Any hopes that Avigdor Liberman had for a quick trial in time to become part of Israel’s new government were dashed today, when his trial opened in Jerusalem and looked set to become a slow affair.
Yisrael Beytenu party head Liberman, who was Foreign Minister until he resigned to face his charges shortly before the election, is accused of fraud and breach of trust. He allegedly promoted an Israeli diplomat in gratitude for information in to a police investigation against him.
He pleaded not guilty and denied all charges against him. But Liberman will pay a heavy price for the trial whatever its outcome, as the timescale under discussion is lengthy, to May and beyond — long after the new government is in place. This means that there’s no way he’s going to be cleared and ready to take up his old job in the Foreign Ministry by the time the new government takes office later this month or next month.
For Liberman this is the ultimate frustration. His party was at an historic juncture — it ran the election on a joint ticket with the ruling Likud party bringing it closer than ever to the real power it has longed for since he set it up in 1999. He had taken Beytenu from a niche Russian speakers’ party to a mainstream party of the right, and this was his big break. Plus, ironically the investigation that had dogged him for years — the one about which the diplomat allegedly gave him information — has been dropped.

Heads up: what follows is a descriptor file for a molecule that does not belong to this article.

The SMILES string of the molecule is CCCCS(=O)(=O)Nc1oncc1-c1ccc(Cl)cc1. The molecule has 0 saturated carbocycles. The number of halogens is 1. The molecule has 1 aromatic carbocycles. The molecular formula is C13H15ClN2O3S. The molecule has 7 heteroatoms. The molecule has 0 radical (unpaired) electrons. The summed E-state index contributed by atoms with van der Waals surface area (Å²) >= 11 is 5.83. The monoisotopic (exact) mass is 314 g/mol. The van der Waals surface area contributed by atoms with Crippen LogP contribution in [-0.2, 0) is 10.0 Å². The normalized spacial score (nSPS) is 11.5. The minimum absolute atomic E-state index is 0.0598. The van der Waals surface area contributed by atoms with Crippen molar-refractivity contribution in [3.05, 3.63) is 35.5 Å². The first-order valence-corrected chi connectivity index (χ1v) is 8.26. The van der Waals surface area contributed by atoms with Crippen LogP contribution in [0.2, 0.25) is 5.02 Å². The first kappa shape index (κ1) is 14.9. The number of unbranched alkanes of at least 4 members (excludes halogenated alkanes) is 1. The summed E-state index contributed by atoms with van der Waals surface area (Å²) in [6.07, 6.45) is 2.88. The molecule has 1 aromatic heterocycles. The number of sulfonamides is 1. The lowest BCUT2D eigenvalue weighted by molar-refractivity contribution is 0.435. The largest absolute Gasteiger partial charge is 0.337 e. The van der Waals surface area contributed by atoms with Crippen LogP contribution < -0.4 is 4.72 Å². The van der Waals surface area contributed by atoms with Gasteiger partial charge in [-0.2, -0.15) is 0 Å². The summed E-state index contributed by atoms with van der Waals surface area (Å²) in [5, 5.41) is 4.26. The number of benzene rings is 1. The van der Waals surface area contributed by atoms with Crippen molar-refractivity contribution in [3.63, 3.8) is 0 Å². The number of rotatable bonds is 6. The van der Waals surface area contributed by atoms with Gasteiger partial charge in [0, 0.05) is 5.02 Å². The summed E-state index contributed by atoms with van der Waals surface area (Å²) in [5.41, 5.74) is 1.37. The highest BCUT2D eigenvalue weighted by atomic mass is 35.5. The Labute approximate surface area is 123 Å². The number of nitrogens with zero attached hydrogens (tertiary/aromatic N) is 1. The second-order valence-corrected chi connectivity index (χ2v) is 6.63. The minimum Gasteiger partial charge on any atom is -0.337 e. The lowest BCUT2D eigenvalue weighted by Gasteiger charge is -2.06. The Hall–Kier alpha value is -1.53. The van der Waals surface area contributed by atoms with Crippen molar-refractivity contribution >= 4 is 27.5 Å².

As if things can’t get worse for Liberman, his former right hand man in the party and the Foreign Ministry Danny Ayalon is expected to be one of the key witnesses and seems to have lots to say even before he appears in court. The Jerusalem Post reports that he has said that Liberman shouldn’t go back to the Foreign Ministry even if cleared, that the “world treated him like a leper,” and that while the diplomatic appointment in question was appropriate, he “put pressure [on the selection committee] to appoint certain people to the Foreign Service, which I succeeded in blocking, because I convinced him that they were not worthy.”
Liberman’s ray of hope may be Prime Minister Benjamin Netanyahu. Rumors abound in Jerusalem that Netanyahu may take the foreign portfolio himself, gambling on a not-guilty verdict for Liberman and handing the job to him when the trial is finished. But is this really realistic? The last two gambled that Netanyahu hasn’t taken hardly paid off well.
First was what many took as his gamble that Mitt Romney would become US President which many in Israel have claimed will make life harder with second-term President Barack Obama. Second was his decision to merge Likud and Liberman’s Yisrael Beytenu for the election, which significantly weakened his party in Knesset. Does Netanyahu believe in “third time lucky”? We’ll soon see.